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Riving

Viking-age smiths used the process known as riving to reduce a tree trunk to planks or to other useful articles. Rather than sawing the wood, they split it. As a result, the grain of the wood follows the piece being fabricated, creating a much stronger item than if it had been sawn. It's one of several reasons why thin-hulled Viking ships could withstand the rough seas of the North Atlantic. The process repeatedly splits the log, first into halves, then quarters, then eighths, as seen in the photo.

Viking axe head replica I recently received a two-handed Viking axe from James Austin, quite a beautiful piece of work. Jim sent a haft along with the head, but Matthew Marino, a master woodsmith (and the smith who created many of the wooden replicas seen on the Hurstwic site), wanted to fabricate another haft using Viking-age tools and techniques. This photo album shows how he started with a tree trunk, and using nothing but hand tools, ended up with a perfectly fitted haft.
riving -- first split

The process starts by scoring the face of the log along the line where the split is desired. For the project, Matt used a piece of white oak, a blow-down in a recent storm.

Wedges are driven into the face of the log to make the split.

riving -- finishing the first split

As the split opens, wedges are driven into the side of the trunk to complete the split.

riving -- examining the first split

Matt examinines the split log for imperfections, and to check for straight grain.

riving - second split

The splits are made not in the physical center of the log, but at the center of the ring structure. This tree grew on a hillside, so one side grew faster than the other. Thus, the center of the rings is not in the center of the tree. For the haft, Matt wants to use the densest part of the tree, the part with the rings that are close together.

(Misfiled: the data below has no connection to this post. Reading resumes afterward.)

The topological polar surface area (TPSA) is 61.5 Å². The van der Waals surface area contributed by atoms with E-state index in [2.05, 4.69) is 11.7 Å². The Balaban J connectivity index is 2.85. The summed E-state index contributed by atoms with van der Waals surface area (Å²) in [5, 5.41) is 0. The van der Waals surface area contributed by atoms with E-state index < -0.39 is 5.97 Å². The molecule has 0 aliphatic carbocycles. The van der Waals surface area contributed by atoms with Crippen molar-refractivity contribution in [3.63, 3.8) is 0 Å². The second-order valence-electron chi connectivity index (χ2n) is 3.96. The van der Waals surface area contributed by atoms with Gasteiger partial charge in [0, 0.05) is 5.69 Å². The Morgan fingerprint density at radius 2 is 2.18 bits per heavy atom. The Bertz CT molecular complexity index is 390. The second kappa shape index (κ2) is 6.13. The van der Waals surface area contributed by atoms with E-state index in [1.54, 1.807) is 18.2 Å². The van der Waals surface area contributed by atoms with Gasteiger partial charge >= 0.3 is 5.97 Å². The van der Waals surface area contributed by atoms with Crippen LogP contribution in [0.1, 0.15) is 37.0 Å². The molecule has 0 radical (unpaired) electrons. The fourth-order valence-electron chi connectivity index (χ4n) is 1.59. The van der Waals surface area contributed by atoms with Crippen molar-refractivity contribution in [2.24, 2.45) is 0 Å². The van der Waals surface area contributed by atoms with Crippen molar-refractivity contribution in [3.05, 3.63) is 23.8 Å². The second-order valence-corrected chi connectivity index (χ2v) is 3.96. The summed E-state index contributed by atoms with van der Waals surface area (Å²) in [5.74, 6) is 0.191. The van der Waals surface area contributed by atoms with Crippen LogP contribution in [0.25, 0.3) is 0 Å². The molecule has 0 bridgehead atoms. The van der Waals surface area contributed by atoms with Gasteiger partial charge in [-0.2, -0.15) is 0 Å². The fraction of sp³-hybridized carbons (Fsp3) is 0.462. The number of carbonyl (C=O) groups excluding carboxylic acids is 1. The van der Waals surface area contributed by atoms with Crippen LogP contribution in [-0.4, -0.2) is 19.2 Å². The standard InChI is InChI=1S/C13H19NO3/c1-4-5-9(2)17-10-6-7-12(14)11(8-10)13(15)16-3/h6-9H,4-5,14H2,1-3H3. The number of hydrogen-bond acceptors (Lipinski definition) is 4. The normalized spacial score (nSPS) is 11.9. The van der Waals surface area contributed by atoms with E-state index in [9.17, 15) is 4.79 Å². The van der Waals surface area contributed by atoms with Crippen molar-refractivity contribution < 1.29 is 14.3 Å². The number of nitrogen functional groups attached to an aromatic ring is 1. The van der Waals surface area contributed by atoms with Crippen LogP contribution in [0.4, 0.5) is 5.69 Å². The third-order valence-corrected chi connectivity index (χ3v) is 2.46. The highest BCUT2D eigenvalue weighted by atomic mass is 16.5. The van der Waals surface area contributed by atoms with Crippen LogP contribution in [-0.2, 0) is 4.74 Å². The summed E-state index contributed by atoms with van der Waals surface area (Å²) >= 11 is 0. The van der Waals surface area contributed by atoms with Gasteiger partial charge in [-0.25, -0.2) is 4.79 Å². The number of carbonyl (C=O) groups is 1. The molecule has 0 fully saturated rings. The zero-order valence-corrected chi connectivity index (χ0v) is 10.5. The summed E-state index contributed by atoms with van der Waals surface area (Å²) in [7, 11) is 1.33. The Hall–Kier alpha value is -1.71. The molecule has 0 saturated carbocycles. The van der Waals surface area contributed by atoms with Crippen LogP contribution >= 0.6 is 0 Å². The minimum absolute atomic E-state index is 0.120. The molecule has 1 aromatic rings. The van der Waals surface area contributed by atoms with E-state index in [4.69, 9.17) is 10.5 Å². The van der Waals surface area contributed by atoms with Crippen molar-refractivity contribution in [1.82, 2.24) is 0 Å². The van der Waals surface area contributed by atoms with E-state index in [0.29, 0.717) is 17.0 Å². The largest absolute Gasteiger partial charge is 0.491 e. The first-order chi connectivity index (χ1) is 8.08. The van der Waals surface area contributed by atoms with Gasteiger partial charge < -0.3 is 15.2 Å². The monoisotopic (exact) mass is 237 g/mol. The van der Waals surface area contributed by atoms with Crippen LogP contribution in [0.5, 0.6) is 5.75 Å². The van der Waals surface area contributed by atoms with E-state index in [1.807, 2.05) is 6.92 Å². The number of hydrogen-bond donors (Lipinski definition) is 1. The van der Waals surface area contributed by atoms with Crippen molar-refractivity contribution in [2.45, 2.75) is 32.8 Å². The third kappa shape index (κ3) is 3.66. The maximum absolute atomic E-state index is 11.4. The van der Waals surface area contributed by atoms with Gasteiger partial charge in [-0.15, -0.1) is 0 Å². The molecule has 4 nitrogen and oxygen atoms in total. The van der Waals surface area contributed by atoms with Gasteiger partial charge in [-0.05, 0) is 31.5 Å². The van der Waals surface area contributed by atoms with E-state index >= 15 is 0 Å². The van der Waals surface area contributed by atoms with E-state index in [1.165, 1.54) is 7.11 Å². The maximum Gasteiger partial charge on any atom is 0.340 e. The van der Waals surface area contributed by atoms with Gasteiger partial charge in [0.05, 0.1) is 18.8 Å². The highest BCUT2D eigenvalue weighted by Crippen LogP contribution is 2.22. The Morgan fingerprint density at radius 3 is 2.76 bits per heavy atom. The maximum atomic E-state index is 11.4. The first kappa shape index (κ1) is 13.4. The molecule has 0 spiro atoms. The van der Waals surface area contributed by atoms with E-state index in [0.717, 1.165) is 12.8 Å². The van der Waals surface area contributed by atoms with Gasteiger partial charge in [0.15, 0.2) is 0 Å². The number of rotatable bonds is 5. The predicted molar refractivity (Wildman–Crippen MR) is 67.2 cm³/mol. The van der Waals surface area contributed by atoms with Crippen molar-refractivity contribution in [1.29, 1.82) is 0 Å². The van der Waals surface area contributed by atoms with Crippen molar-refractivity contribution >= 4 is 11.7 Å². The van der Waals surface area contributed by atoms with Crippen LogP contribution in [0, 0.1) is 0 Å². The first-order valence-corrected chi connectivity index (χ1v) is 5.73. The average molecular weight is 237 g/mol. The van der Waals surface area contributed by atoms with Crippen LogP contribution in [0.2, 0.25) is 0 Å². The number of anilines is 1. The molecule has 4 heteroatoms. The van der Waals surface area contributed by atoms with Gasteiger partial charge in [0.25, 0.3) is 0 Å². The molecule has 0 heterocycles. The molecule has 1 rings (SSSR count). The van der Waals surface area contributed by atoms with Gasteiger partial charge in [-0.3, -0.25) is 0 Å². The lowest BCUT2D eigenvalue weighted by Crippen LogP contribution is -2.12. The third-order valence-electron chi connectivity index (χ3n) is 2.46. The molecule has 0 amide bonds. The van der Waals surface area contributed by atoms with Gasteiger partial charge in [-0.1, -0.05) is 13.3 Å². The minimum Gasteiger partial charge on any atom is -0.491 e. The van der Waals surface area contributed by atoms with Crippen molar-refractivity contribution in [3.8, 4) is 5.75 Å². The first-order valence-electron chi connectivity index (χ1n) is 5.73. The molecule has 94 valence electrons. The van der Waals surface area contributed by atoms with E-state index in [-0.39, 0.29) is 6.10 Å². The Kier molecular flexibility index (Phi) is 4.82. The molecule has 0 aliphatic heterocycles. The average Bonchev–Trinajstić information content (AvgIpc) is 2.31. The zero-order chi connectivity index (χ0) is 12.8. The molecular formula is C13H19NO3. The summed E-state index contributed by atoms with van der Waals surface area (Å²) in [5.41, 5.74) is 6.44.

riving - second split

Finishing the second split.

riving - using a froe

Matt starts the fourth split. Now that the workpiece is getting close to the size of the finished article, he has switched from using wedges to create the split to using a froe.

riving - using a brake to control the split

Because the piece is now getting close to the finished dimensions of the haft, this last split must be carefully controlled. Matt makes the split using the froe, and he uses a brake to precisely control the direction of the split. He can steer the split by applying pressure to the wood with his left hand, which compresses the grain, changing the properties of the wood and the direction of the split.

riving - removing the pith

The wood at the center and the outside of the log are useless. Matt removes the pith at the center.

riving - rough shaping

Matt removes the bark and sapwood and rough-shapes the piece with an axe having a curved head. The curve makes it less likely that the axe will dig in to the workpiece.

riving - shave horse

Matt uses a shave horse to clamp the workpiece while he shapes it. There is not a lot of evidence for their use in the Viking age. The first solid evidence comes for their use comes at the end of the Viking age. Regardless of how it's done, the piece needs to be held solidly in place for shaping.

riving - draw knife

Matt uses a draw knife for shaping. The knife must be kept exceedingly sharp during the shaping process.

riving - draw knife

The wood shavings fly from the draw knife.

riving - testing the haft on the axe head

Matt tests the fit. The eye of the axehead and the haft are tapered, so when slid up the haft from the butt end, the axehead fits tightly on the haft and can not fly off, as long as the haft and head remain intact.

riving - the finished axe haft

The axehead installed on the finished haft, ready for some test cuts.

The axe was a wicked beast in cutting. Making a few cuts with the axe into some of the oak logs on the site made me realize that a leg bone would be no match for this axe. We plan to do more extensive test cutting in the near future. The wood was worked green, so first the wood must dry which will require some final reshaping to perfectly fit the axehead.


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